How can you do satisfying work that also pays a salary? This exercise invites you to translate your passion into your perfect role. Start by describing the characteristics of the project, people and place that you find most stimulating. Let’s explore these factors. *Project. Describe the characteristics of the kind of project you find stimulating.
Perfect Role A person can focus on what for them would be the most stimulating kind of: Project People Place
*People. Describe the characteristics of the people - both customers and colleagues - you find stimulating. Pay attention to the characteristics of your ‘ideal manager.’ *Place. Describe the characteristics of the ‘place’ - culture and environment - you find stimulating. * Making it happen. Bearing your answers in mind, focus on how you can find or create such a project.
Describe the following things. -The perfect project. -The specific results you could deliver to a potential sponsor – an employer or customer - by doing this project. -The specific benefits to the employer or customer. -The steps you can take to find or create such a project. This is an exercise you can do at various stages of life to keep finding or creating your perfect role.
The kind of project I find stimulating is one where: *
The kinds of people – manager, colleagues and customers – I find stimulating are: * * *
The kind of place – culture and environment – I find stimulating is one where: * * *
We each work best for a certain kind of manager. This exercise invites you to focus on: The specific kinds of qualities you want in a manager. The specific things you can do to find such a manager. The specific things you can do to make clear working contracts with your manager and achieve the agreed goals.
My Good Managers The good managers I have known have been: * *
The specific qualities they demonstrated that made them good managers were: *
My Ideal Manager The qualities I want in a manager is somebody who is: * *
My Ideal Manager The specific things I can to find the kind of manager with whom I work best in the future are: * *
My Ideal Manager – Doing My Best To Work Well With Them The specific things I can do to clarify the goals they want me to achieve, make clear working contracts, keep them informed and deliver the goods are: * *
So far we have explored your strengths and successful style. We have also looked at your perfect customers and perfect role. The following exercise invites you to describe the three specific things you can deliver for a sponsor. It also invites you to describe the benefits to that customer or employer. The operative word is ‘deliver’, not ‘do. People buy success. They buy what they know you can deliver to help them to achieve their goals. Bearing in mind the answers you have given so far, try completing the following exercise.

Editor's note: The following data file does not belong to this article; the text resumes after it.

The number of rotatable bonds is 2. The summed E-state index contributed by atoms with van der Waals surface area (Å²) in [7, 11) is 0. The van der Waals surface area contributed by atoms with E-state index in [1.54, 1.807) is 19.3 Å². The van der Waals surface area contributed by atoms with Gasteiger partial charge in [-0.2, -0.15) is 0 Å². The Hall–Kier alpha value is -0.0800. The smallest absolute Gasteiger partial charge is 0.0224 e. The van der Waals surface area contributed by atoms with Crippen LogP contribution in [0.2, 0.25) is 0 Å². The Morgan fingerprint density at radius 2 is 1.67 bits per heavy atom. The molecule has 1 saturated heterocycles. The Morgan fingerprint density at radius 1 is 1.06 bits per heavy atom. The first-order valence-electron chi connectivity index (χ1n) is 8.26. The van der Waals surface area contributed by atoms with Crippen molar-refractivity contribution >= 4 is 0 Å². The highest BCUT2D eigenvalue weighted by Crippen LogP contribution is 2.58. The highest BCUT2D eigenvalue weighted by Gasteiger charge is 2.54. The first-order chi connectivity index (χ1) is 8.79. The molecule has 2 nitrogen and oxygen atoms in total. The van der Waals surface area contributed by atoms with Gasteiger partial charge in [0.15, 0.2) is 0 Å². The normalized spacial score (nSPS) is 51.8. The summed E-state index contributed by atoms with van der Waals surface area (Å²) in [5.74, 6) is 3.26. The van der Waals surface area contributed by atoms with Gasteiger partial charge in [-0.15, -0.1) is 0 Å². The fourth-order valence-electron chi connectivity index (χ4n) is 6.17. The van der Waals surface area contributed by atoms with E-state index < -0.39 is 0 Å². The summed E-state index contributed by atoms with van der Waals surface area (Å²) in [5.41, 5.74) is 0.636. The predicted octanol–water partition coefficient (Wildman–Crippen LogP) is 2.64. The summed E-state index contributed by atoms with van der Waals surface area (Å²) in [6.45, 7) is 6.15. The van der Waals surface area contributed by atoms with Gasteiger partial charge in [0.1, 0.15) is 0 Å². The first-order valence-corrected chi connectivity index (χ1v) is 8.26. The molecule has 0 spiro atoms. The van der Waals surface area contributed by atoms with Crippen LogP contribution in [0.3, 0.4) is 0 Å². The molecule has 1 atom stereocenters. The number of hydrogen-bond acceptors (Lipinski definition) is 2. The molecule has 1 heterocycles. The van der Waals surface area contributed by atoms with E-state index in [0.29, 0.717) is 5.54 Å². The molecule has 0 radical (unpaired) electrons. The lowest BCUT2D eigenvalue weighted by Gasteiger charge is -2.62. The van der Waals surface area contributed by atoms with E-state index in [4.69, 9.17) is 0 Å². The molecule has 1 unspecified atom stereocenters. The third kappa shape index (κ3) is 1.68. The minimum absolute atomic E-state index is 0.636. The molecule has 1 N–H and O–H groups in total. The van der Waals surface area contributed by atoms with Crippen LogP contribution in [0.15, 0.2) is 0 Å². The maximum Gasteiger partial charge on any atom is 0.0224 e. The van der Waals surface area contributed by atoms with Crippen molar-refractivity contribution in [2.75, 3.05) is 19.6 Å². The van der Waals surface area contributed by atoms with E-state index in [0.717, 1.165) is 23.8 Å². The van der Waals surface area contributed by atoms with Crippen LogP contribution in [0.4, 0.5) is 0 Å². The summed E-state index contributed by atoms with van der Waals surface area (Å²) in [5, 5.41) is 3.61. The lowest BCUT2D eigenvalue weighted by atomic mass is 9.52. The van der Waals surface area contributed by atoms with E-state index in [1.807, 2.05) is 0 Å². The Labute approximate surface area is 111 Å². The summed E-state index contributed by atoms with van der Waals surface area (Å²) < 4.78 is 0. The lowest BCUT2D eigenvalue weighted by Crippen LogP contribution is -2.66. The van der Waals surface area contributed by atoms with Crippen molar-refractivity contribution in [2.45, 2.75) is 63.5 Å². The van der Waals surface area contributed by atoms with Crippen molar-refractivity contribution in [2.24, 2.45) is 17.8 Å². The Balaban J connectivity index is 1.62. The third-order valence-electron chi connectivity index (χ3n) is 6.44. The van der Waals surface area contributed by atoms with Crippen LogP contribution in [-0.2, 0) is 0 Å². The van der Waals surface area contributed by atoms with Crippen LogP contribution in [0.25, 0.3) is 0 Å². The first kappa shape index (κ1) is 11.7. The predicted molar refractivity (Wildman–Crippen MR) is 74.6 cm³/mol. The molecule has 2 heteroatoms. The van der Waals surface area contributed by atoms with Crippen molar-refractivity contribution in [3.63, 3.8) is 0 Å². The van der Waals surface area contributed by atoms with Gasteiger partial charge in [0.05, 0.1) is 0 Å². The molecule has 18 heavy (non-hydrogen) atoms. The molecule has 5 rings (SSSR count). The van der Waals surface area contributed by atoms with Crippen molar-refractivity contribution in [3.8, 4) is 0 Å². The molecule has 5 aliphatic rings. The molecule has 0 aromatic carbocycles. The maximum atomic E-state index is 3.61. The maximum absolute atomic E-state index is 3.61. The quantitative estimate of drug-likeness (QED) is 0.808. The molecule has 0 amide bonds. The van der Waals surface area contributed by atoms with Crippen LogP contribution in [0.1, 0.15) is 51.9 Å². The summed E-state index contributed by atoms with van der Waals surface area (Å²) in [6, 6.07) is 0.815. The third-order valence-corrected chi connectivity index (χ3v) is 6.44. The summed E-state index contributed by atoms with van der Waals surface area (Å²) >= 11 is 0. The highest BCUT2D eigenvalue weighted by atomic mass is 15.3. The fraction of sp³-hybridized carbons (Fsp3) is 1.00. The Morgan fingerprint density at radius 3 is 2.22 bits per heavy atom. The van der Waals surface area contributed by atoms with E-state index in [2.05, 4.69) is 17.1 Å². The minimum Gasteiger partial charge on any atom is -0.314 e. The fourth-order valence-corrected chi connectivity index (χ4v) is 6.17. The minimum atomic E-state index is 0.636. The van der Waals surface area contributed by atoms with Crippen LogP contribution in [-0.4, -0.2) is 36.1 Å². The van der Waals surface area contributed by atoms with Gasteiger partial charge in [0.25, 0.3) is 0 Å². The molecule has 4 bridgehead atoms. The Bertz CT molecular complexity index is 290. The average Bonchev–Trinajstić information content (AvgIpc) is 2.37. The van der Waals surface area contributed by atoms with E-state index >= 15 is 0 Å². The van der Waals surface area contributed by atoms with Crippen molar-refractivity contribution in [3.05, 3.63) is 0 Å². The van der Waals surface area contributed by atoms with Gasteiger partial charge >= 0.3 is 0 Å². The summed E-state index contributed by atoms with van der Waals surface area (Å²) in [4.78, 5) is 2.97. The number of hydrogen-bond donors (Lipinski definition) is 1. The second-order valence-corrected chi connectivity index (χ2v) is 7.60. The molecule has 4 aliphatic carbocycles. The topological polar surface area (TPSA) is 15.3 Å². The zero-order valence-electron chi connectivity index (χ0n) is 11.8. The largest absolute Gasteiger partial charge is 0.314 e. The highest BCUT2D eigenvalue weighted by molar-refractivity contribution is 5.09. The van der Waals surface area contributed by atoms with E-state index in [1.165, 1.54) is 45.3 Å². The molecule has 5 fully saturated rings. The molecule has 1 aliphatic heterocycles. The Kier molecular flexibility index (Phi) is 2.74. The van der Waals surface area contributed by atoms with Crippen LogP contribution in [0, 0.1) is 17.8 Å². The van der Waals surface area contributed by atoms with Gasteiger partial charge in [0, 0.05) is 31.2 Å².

1) For example: 2) For example: 3) For example:
The specific benefits for the sponsor can be : 1) For example: 2) For example: 3) For example:
Introduction This exercise invites you to clarify the possible routes you can take in your future career. You can complete the Power Point illustration on the next page or alternatively use the following pages that allow room to expand on all of the options. The exercise invites you to take the following steps. *Describe the possible routes you can travel. You may be able, for example, to stay in your present role; to move to another role inside your organisation; to move to another organisation; to go freelance; to completely change your life-style or whatever.
*Describe the pluses and minuses of each option. Describe what you see as the upsides and downsides of each option. Also describe the attractive of each route. Do this on a scale 0 – 10. When people first do this exercise they list the obvious options. After a while, however, they start exploring other possibilities. For example, is it possible to combine the best parts of each road into a new option? Take time out to reflect on the possible ways forward to shape your future career. *Describe your preferred route. Finally, if appropriate, describe the route you want to travel.